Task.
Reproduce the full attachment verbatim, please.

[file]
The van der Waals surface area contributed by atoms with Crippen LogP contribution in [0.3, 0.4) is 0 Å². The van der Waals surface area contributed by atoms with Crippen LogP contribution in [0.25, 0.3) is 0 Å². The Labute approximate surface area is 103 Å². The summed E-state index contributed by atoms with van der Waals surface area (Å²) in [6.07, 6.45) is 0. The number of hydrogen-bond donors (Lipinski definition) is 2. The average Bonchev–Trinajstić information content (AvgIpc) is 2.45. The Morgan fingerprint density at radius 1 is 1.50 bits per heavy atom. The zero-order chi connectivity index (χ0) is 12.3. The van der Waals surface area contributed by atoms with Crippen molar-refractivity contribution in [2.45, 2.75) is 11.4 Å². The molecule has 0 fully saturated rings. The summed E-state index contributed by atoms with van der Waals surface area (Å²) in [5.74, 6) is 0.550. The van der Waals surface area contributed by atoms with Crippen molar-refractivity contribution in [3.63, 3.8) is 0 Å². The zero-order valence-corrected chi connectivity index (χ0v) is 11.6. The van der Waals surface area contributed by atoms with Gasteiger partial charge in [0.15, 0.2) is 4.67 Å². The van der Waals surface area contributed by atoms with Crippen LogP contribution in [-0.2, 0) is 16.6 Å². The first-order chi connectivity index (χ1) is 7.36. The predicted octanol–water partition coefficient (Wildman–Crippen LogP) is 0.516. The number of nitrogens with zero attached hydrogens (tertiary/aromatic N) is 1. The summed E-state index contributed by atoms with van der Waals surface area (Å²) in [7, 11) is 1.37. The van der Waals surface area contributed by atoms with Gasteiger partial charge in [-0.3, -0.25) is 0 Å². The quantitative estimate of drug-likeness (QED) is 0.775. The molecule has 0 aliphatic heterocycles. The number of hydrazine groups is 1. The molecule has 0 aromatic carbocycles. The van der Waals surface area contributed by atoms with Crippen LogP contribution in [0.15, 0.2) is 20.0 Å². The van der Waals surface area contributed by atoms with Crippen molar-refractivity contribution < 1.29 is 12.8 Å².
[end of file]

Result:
The van der Waals surface area contributed by atoms with Crippen LogP contribution in [0.3, 0.4) is 0 Å². The van der Waals surface area contributed by atoms with Crippen LogP contribution in [0.25, 0.3) is 0 Å². The Labute approximate surface area is 103 Å². The summed E-state index contributed by atoms with van der Waals surface area (Å²) in [6.07, 6.45) is 0. The number of hydrogen-bond donors (Lipinski definition) is 2. The average Bonchev–Trinajstić information content (AvgIpc) is 2.45. The Morgan fingerprint density at radius 1 is 1.50 bits per heavy atom. The zero-order chi connectivity index (χ0) is 12.3. The van der Waals surface area contributed by atoms with Crippen molar-refractivity contribution in [2.45, 2.75) is 11.4 Å². The molecule has 0 fully saturated rings. The summed E-state index contributed by atoms with van der Waals surface area (Å²) in [5.74, 6) is 0.550. The van der Waals surface area contributed by atoms with Crippen molar-refractivity contribution in [3.63, 3.8) is 0 Å². The zero-order valence-corrected chi connectivity index (χ0v) is 11.6. The van der Waals surface area contributed by atoms with Gasteiger partial charge in [0.15, 0.2) is 4.67 Å². The van der Waals surface area contributed by atoms with Crippen LogP contribution in [-0.2, 0) is 16.6 Å². The first-order chi connectivity index (χ1) is 7.36. The predicted octanol–water partition coefficient (Wildman–Crippen LogP) is 0.516. The number of nitrogens with zero attached hydrogens (tertiary/aromatic N) is 1. The summed E-state index contributed by atoms with van der Waals surface area (Å²) in [7, 11) is 1.37. The van der Waals surface area contributed by atoms with Gasteiger partial charge in [-0.3, -0.25) is 0 Å². The quantitative estimate of drug-likeness (QED) is 0.775. The molecule has 0 aliphatic heterocycles. The number of hydrazine groups is 1. The molecule has 0 aromatic carbocycles. The van der Waals surface area contributed by atoms with Crippen LogP contribution in [0.15, 0.2) is 20.0 Å². The van der Waals surface area contributed by atoms with Crippen molar-refractivity contribution < 1.29 is 12.8 Å².